In 2018 McDougall won the inaugural AWMA (Australian Women in Music Award) for Music Photography, something she was grateful for.
"Annie Leibovitz gave me permission to do my job but I have to say that in the next few years I was well aware that this was a mainly male arena I was in. But that was not my main focus. My thing was mastering my craft, finding my confidence - just in me as a photographer. If I had to put being a woman on top of that it would have been a pressure I just didn't need. I was well aware of and very grateful for the generations prior, grateful that they did what they did that allowed me to follow my dreams no matter what. I felt it was my role to just get on with it."
Image by Steve Harnacke. ________
For the first 17 years of her career nothing else existed but music photography for McDougall. But she then reached a point at which it ceased to be about music but rather hard business, and the mantra, "If it ain't fun, it ain't worth doing" was tested.
"I can still remember when I had a shoot with a band called Died Pretty and I really liked the band. Previously a friend and I paid a lawyer to help us genuinely understand our moral rights, copyright and image licencing. This person came up with terms for our quotes outlining the rights of photographer and client. So I got this job from a prominent record label and they were a bit funny about my terms. They said, 'Why don't you go upstairs and see our lawyer and have a chat to him?' It was the guy I had paid money to, and I said, 'You told me this was real.' He replied, 'Yeah I know. And it is. But if you don't like our rules you can walk'. And that was like having a brick thrown at me. That situation really upset me. I kept working but it was representative of all the really large labels and how they operated. They felt they were above the law."
As one of around four major labels providing work at the time, McDougall began to supplement her music photography work by photographing actors – a subject that shared a similar theatricality. She collborated on a contract with Bell Shakespeare, again jumping in the deep end with some of the country's most talented performers. This was where she met Jeremy Sims from Pork Chop Productions who she has worked with ever since.
Mick Jagger by Wendy McDougall _______
Alongside theatre and film she's always maintained her practice of music photography – but on her own terms. It's a position that has not always been the most materially rewarding, and yet she feels richer than most.
Her career retrospective, sponsored by Canon Australia and SUNSTUDIOS, will now travel from Sydney to Melbourne showcasing four decades of commitment to documenting Australian music culture. Curating the ambitious exhibition across a large gallery and four screens was at times an overwhelming process for McDougall.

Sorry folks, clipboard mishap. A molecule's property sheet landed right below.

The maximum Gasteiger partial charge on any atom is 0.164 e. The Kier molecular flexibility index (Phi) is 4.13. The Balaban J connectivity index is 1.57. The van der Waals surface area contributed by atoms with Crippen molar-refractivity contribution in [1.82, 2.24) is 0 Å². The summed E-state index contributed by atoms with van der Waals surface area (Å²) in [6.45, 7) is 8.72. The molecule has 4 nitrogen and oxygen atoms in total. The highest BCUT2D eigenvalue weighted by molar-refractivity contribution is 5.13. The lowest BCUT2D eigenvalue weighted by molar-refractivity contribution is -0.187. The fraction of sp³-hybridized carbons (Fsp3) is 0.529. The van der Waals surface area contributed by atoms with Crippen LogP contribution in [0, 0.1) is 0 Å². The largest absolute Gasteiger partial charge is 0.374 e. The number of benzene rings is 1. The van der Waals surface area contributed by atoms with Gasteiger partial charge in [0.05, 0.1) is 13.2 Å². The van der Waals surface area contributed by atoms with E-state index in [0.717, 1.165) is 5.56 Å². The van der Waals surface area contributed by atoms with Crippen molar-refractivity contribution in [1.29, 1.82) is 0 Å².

"I do remember thinking around the 30-year mark, 'I wonder what it will be like at 40?' I never thought beyond 40 years of age – let alone 40 years of career. Naively I have always thought if you work really hard to make a name for yourself in the area you are in at some point people will be interested in what you are putting out. Like U2 or The Stones. When I was younger I stupidly thought they didn't have to work hard after a while. In a way they don't, their next record is guaranteed to sell something. But I realised you don't ever stop working hard. As time goes on and the industry changes, there are more people involved now, and digital means more people are in the game so you have to work even harder to get that next job."
Paul Kelly 1996 by Wendy McDougall. ________
The affirmation gained from watching people experience her lifetime of work in the gallery space of SUNSTUDIOS has helped her know that it has all been worthwhile.
"Seriously, I can't believe what Canon are doing. It makes me want to cry actually. Maybe they didn't know what they were getting themselves in for either! But I didn't realise what that was going to mean to people. Everyone is on a ride with me, supporting me – it's not just me. We are in it together and that is the biggest joy."
The junction of sound, experience and image is something McDougall is increasingly interested in. Music and memory. Music as medicine.
"With aged parents I have noticed how much music has an impact on the brain - that is what it is doing now. Everyone is very present when talking about memories. Put that into the aged community it becomes a medical thing, a science thing, as well. Music is so important to keeping us alive and happy and our brains working. It is one of the last things your brain will recognise."
In the next forty years of her life and career McDougall intends to further distil her archive into a book. But in the short term she's most preoccupied with bringing her exhibition to SUNSTUDIOS Melbourne.
"I'm getting a lot of opportunity through this, new doors opening and jobs. I have spent a lot of time here in Sydney during the exhibition because basically I don't want to miss anything."
It's only rock 'n' roll but I like it... launches at SUNSTUDIOS Melbourne, 95 Buckhurst Street South Melbourne on May 9, continuing 10-24 May 2019.
Earlier this year photographer and civil engineer Gabriel Jia fulfilled a childhood dream to visit the Lalibela Rock-Hewn Churches in Ethiopia. His debut solo exhibition, The Hidden Pilgrimage, shares his enchantment with an ancient place.